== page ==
13

We got our son a balance bike (small wooden pedal-less bike) for his third birthday. These seem to be the modern way of teaching bike riding.

At the moment he sometimes will 'walk' the bike for few feet, but generally show no interest in using the bike. He's not super interested in his tricycle either. Maybe he too young (36 months)?

What are the steps in teaching riding using a balance bike? Where should we start?

3

36 months might be a little young, my son didn't really start to get it until he was almost 3. The steps we used with my son were pretty simple: I just went for walks with him, with him using or pushing the balance bike. I showed him how to ride (you can show him videos of other kids his age using them as well) and encouraged him to ride. It took a while, but at some point it clicked for him that he could ride the bike about as fast as I walk, and it was easier for him to keep up.

I ended up carrying the bike a lot, but I had him walk it as much as I could when he didn't want to ride. The constant presence of the bike as an option helped a lot, as did the regularity of practice. It took a while, so don't give up.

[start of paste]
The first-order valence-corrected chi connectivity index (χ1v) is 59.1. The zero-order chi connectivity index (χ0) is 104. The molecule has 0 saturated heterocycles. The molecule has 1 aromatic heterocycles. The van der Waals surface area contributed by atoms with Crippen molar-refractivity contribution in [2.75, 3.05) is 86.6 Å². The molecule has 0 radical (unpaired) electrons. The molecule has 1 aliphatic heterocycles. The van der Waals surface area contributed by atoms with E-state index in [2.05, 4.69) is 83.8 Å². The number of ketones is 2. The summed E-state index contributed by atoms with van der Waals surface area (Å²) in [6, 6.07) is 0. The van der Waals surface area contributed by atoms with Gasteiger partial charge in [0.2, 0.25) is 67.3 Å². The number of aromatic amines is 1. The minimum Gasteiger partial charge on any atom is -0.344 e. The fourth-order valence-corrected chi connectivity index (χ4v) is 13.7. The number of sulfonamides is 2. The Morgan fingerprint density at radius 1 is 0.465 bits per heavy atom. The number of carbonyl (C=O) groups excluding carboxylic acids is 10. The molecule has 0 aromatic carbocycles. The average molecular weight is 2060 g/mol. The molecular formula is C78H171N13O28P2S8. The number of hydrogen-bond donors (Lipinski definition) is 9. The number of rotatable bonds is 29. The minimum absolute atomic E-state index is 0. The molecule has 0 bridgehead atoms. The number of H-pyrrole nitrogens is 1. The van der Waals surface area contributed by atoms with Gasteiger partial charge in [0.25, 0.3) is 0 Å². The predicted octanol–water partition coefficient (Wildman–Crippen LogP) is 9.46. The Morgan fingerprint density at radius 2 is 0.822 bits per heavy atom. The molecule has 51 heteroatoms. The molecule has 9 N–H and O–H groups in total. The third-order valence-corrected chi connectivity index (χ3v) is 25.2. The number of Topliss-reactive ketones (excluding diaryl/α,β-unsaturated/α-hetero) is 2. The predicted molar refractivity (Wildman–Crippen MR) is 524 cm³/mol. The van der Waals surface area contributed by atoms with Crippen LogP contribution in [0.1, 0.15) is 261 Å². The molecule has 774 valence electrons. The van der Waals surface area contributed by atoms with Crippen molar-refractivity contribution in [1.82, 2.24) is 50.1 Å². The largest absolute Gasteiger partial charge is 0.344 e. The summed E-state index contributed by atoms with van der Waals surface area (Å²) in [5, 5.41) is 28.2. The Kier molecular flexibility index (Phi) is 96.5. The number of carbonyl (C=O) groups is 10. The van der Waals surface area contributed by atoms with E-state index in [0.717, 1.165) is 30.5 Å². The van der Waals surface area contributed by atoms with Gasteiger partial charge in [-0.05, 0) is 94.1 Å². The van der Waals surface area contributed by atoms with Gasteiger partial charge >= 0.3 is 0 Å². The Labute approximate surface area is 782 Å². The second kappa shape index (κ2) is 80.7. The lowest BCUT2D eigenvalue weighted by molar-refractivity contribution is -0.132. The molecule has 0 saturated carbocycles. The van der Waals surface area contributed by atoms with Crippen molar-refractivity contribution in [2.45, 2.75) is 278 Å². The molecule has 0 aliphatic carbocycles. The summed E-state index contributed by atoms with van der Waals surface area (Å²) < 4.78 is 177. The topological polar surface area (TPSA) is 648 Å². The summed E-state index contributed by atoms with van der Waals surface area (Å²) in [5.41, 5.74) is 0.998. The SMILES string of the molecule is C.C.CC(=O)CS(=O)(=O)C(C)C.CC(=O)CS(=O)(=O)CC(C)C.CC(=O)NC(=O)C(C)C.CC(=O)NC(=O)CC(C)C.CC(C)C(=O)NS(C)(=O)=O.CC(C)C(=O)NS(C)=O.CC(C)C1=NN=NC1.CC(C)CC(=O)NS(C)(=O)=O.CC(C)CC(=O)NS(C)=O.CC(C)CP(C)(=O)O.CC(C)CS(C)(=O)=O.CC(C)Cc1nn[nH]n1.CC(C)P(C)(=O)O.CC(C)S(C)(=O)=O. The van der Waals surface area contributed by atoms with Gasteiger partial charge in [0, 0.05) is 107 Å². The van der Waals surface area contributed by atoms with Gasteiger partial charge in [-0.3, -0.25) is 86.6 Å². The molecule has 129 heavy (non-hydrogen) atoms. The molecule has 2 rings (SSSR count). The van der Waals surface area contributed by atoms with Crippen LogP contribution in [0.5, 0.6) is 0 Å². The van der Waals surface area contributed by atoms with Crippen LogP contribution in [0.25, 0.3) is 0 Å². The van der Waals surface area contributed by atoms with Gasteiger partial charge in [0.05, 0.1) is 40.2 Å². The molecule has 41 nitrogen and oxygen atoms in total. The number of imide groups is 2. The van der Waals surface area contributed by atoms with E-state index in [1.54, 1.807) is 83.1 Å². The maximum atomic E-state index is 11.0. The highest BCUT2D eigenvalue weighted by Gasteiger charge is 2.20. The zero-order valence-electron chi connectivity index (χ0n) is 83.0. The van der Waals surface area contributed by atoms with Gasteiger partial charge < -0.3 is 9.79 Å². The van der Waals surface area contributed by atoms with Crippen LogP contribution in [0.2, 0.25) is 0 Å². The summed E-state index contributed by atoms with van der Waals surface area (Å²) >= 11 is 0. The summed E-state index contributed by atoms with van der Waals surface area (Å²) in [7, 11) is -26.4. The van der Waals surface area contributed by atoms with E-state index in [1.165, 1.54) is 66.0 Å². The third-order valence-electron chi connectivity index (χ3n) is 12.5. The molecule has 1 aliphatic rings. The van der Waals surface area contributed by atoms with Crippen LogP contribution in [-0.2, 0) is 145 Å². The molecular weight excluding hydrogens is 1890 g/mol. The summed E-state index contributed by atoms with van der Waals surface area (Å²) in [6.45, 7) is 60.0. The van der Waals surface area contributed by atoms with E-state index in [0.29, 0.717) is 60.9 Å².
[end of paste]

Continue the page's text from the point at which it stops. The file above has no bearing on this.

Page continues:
One thing that is pretty hard for them early is figuring out that they need to keep their weight on the seat for the bike to work! I'm working on that with my daughter, who is three and still doesn't quite have the balance bike figured out.

  • 1
    I think kids are really quite different. My older two could (and really wanted to) ride their balance bikes at 24 months and it took them just an hour or so to learn. My son started to ride his 'real' bike at 36 months. My youngest (currently 30 months) has no interest in learning to ride. She runs, climbs, jumps but ignores the balance bike... – user77907 Nov 28 '12 at 13:29
2

We started this process a few days ago with a 28-month-old and a bike with the pedals removed. She was ecstatic to get a bike, and she constantly asks to go outside for bike rides, but she quickly wants off after a few dozen feet.